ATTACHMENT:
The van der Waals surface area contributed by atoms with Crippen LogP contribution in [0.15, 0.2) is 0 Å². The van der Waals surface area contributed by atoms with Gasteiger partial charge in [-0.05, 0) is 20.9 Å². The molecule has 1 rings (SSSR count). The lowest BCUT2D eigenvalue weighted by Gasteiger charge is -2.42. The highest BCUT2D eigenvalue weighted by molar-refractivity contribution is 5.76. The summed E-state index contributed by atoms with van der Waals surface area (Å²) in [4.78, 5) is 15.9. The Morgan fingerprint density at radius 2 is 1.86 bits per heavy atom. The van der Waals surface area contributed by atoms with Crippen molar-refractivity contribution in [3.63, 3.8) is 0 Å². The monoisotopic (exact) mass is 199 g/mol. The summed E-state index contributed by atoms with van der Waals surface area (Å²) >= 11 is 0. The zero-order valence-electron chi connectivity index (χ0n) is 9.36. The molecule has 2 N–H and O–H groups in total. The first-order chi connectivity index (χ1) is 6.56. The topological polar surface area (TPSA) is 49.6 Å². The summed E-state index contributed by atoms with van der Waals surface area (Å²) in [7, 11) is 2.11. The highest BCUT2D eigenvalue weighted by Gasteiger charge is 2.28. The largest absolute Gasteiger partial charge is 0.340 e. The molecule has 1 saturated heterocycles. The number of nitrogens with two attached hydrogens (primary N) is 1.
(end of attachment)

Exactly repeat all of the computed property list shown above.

The van der Waals surface area contributed by atoms with Crippen LogP contribution in [0.15, 0.2) is 0 Å². The van der Waals surface area contributed by atoms with Gasteiger partial charge in [-0.05, 0) is 20.9 Å². The molecule has 1 rings (SSSR count). The lowest BCUT2D eigenvalue weighted by Gasteiger charge is -2.42. The highest BCUT2D eigenvalue weighted by molar-refractivity contribution is 5.76. The summed E-state index contributed by atoms with van der Waals surface area (Å²) in [4.78, 5) is 15.9. The Morgan fingerprint density at radius 2 is 1.86 bits per heavy atom. The van der Waals surface area contributed by atoms with Crippen molar-refractivity contribution in [3.63, 3.8) is 0 Å². The monoisotopic (exact) mass is 199 g/mol. The summed E-state index contributed by atoms with van der Waals surface area (Å²) >= 11 is 0. The zero-order valence-electron chi connectivity index (χ0n) is 9.36. The molecule has 2 N–H and O–H groups in total. The first-order chi connectivity index (χ1) is 6.56. The topological polar surface area (TPSA) is 49.6 Å². The summed E-state index contributed by atoms with van der Waals surface area (Å²) in [7, 11) is 2.11. The highest BCUT2D eigenvalue weighted by Gasteiger charge is 2.28. The largest absolute Gasteiger partial charge is 0.340 e. The molecule has 1 saturated heterocycles. The number of nitrogens with two attached hydrogens (primary N) is 1.